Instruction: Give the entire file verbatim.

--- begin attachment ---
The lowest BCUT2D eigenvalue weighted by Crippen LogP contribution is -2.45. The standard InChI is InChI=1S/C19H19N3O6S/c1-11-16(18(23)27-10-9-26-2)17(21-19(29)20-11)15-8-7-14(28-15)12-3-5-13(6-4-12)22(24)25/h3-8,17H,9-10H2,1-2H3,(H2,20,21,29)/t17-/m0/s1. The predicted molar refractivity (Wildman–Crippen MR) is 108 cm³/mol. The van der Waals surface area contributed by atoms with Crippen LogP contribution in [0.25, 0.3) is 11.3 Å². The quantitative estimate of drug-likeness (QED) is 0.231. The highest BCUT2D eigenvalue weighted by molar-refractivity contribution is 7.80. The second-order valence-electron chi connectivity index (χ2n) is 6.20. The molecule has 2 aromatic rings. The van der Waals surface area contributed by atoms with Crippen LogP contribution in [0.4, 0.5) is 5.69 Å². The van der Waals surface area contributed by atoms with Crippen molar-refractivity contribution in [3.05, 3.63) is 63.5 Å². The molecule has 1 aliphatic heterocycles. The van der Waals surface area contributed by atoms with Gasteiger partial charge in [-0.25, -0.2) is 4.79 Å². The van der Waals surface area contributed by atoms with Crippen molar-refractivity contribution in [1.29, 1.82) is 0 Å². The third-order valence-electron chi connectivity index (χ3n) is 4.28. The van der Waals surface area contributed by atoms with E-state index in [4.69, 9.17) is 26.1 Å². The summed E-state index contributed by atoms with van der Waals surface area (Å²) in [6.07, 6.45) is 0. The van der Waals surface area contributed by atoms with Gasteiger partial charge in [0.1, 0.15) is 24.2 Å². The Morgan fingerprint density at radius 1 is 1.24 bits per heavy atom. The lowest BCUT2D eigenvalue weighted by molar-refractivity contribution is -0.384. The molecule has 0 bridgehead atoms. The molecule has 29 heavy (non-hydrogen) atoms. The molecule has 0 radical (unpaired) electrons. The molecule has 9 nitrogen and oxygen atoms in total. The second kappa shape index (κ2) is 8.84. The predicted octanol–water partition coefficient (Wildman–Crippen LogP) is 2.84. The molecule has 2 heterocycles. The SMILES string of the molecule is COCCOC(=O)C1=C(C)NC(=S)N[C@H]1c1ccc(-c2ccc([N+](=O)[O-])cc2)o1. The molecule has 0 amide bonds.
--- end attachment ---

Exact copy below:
The lowest BCUT2D eigenvalue weighted by Crippen LogP contribution is -2.45. The standard InChI is InChI=1S/C19H19N3O6S/c1-11-16(18(23)27-10-9-26-2)17(21-19(29)20-11)15-8-7-14(28-15)12-3-5-13(6-4-12)22(24)25/h3-8,17H,9-10H2,1-2H3,(H2,20,21,29)/t17-/m0/s1. The predicted molar refractivity (Wildman–Crippen MR) is 108 cm³/mol. The van der Waals surface area contributed by atoms with Crippen LogP contribution in [0.25, 0.3) is 11.3 Å². The quantitative estimate of drug-likeness (QED) is 0.231. The highest BCUT2D eigenvalue weighted by molar-refractivity contribution is 7.80. The second-order valence-electron chi connectivity index (χ2n) is 6.20. The molecule has 2 aromatic rings. The van der Waals surface area contributed by atoms with Crippen LogP contribution in [0.4, 0.5) is 5.69 Å². The van der Waals surface area contributed by atoms with Crippen molar-refractivity contribution in [3.05, 3.63) is 63.5 Å². The molecule has 1 aliphatic heterocycles. The van der Waals surface area contributed by atoms with Gasteiger partial charge in [-0.25, -0.2) is 4.79 Å². The van der Waals surface area contributed by atoms with Crippen molar-refractivity contribution in [1.29, 1.82) is 0 Å². The third-order valence-electron chi connectivity index (χ3n) is 4.28. The van der Waals surface area contributed by atoms with E-state index in [4.69, 9.17) is 26.1 Å². The summed E-state index contributed by atoms with van der Waals surface area (Å²) in [6.07, 6.45) is 0. The van der Waals surface area contributed by atoms with Gasteiger partial charge in [0.1, 0.15) is 24.2 Å². The Morgan fingerprint density at radius 1 is 1.24 bits per heavy atom. The lowest BCUT2D eigenvalue weighted by molar-refractivity contribution is -0.384. The molecule has 0 bridgehead atoms. The molecule has 29 heavy (non-hydrogen) atoms. The molecule has 0 radical (unpaired) electrons. The molecule has 9 nitrogen and oxygen atoms in total. The second kappa shape index (κ2) is 8.84. The predicted octanol–water partition coefficient (Wildman–Crippen LogP) is 2.84. The molecule has 2 heterocycles. The SMILES string of the molecule is COCCOC(=O)C1=C(C)NC(=S)N[C@H]1c1ccc(-c2ccc([N+](=O)[O-])cc2)o1. The molecule has 0 amide bonds.